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The Last Hitch

Muriel Drilling


Our last hitch was filled with pre-nostalgia and lots of memory sharing. We recalled the time we heard the terrifying sound of two alligators mating, the time we made up a dance mimicking sawing vines above the head, when we had a contest to see who could make grapefruit rinds into the trash can during break (picking up our missed shots in accordance to LNT principles, of course). Our primary project this week was building a bridge across a narrow creek. The worksite was beautiful; lots of mountain laurel and wild mushrooms. It only took us 2 days to build the bridge, exceeding the project partner’s expected timeframe by a day and a half. The finished product looked great! Like proud parents, we made sure to get a group picture next to our masterpiece. Other projects included: water bar maintenance, preparation for a prescribed burn, and invasive species removal. While doing water bar maintenance we made our way down a 3-mile trail ending in an overlook of a hilly South Carolina Valley. We’ve worked mostly in flatland or wetland this season so it was like seeing a whole new side of the park. We got to revisit our very first Kings Mountain work site for this week’s invasive work. The plot of land is already starting to revegetate new plants. Stalks of yellow flowers 5 feet tall covered the area. But of course, in its stubborn nature, some privet had resurfaced as well. It was mostly very small buds that you could just pluck out of the dirt easily. It goes to show that invasive species removal does really work, but needs to be closely monitored. Packing up on Saturday night was bittersweet. We enjoyed a dinner of chicken breast, beans, and rice and came up with trail names for each other based on inside jokes throughout the season.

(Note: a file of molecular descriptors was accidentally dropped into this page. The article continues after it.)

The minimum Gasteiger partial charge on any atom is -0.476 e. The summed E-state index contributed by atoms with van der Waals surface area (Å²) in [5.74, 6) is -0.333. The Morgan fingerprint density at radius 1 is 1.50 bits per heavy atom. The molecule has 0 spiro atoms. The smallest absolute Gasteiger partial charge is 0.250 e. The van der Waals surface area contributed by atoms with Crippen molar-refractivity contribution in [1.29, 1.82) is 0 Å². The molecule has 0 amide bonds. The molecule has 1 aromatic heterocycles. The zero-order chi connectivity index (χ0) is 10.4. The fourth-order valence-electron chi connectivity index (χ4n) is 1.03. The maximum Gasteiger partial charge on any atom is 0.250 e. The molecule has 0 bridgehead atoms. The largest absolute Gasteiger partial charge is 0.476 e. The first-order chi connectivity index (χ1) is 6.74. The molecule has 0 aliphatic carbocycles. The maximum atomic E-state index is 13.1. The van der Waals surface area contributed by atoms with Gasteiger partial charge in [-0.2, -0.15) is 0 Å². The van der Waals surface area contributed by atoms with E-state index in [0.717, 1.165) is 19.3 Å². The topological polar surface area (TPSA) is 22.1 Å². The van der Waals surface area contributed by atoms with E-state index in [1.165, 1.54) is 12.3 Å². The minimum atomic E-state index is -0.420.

Quran: AA

Julia: Caboose

Elliot: The Jabroni

Cal: Captain Tying Knots

Dan: Bomboli 

Me: Slapbee 

On the drive home, I was starting to feel sad about separating from these wonderful people, but life couldn’t help but throw us one last adventure. We were one hour out from Chattanooga when the Van jolted. One of our tires burst, rupturing a coolant hose in the process. Cal did an excellent job of veering off onto the median to safety, but we were all pretty shook up. We sat underneath an overpass to escape the sun and waited for Joe to pick us up in a new vehicle and for the van to be towed. Once we finally made it back to the SECC office we had a speedy derig and then attended the graduation the office set up for us. We got some great gifts and shared many memories. I feel so much stronger than I did at the beginning of the summer, physically and mentally. I have learned countless skills and lessons. This will be an experience I never forget. 

-Mariel Groppe, Crew 928

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